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Corporation Tax

When a UK limited company commences trading or a dormant company restarts trade, it must register for Corporation Tax.


A company will be required to prepare and submit an annual corporation tax return, usually submitted alongside the annual company year-end accounts.

Each corporation tax return can cover up to a maximum 365 days, and usually will do so, but will be in line with the length of the company accounting period.

Adequate trading records must be maintained at all times in order to calculate tax, and kept for a period of 6 years after the end of the accounting period to which they relate.

Notable dates

Importantly, the dates by which payment of the corporate tax must be made to HMRC and the corporate tax return must be submitted to HMRC differ. The respective deadlines are:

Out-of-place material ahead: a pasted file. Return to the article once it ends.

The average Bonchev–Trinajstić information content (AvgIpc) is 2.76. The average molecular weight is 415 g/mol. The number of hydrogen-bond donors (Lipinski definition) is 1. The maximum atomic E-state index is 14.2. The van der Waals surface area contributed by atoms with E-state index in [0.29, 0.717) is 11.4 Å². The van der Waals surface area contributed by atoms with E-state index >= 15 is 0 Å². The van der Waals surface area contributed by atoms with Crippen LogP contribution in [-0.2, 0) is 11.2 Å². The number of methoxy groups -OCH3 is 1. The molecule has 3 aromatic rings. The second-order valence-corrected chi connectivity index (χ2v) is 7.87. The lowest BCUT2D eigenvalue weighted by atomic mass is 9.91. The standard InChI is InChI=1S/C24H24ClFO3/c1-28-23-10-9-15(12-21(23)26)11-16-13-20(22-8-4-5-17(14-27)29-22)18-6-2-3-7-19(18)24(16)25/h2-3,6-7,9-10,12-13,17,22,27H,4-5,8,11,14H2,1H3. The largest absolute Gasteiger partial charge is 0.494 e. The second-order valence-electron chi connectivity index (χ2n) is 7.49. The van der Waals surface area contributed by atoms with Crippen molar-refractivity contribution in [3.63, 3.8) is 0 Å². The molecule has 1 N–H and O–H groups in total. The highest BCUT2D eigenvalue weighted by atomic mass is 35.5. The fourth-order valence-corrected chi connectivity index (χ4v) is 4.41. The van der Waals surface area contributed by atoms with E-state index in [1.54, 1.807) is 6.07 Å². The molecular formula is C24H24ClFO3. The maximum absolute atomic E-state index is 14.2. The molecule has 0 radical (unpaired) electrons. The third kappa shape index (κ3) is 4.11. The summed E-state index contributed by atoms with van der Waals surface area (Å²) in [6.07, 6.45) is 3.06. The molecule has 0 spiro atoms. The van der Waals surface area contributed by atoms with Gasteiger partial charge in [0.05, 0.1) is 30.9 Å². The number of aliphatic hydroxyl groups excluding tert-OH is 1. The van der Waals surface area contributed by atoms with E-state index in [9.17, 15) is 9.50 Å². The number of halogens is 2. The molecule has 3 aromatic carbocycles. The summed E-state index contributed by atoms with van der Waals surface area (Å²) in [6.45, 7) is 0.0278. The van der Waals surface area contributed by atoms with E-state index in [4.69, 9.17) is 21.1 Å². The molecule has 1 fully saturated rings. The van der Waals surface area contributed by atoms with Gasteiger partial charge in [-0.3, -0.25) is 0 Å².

• 9 months and 1 day after the reporting period end for payment to reach HMRC

• 12 months after the reporting period end for filing of the corporate tax return

A UK company will need to pay its Corporation Tax on all its profits generated in the UK and abroad. This typically consists of trading profits, investments and gains from selling assets. The prevailing corporation tax rate is then applied to a company’s total taxable profits to arrive at the corporation tax payable for the period.

Whilst this can often be a straight forward calculation, it can also become more complex, as the profits chargeable to corporation tax are different to the accounting profits. This is because accounting profits can include items which are not allowable for corporate tax, such as depreciation of assets.

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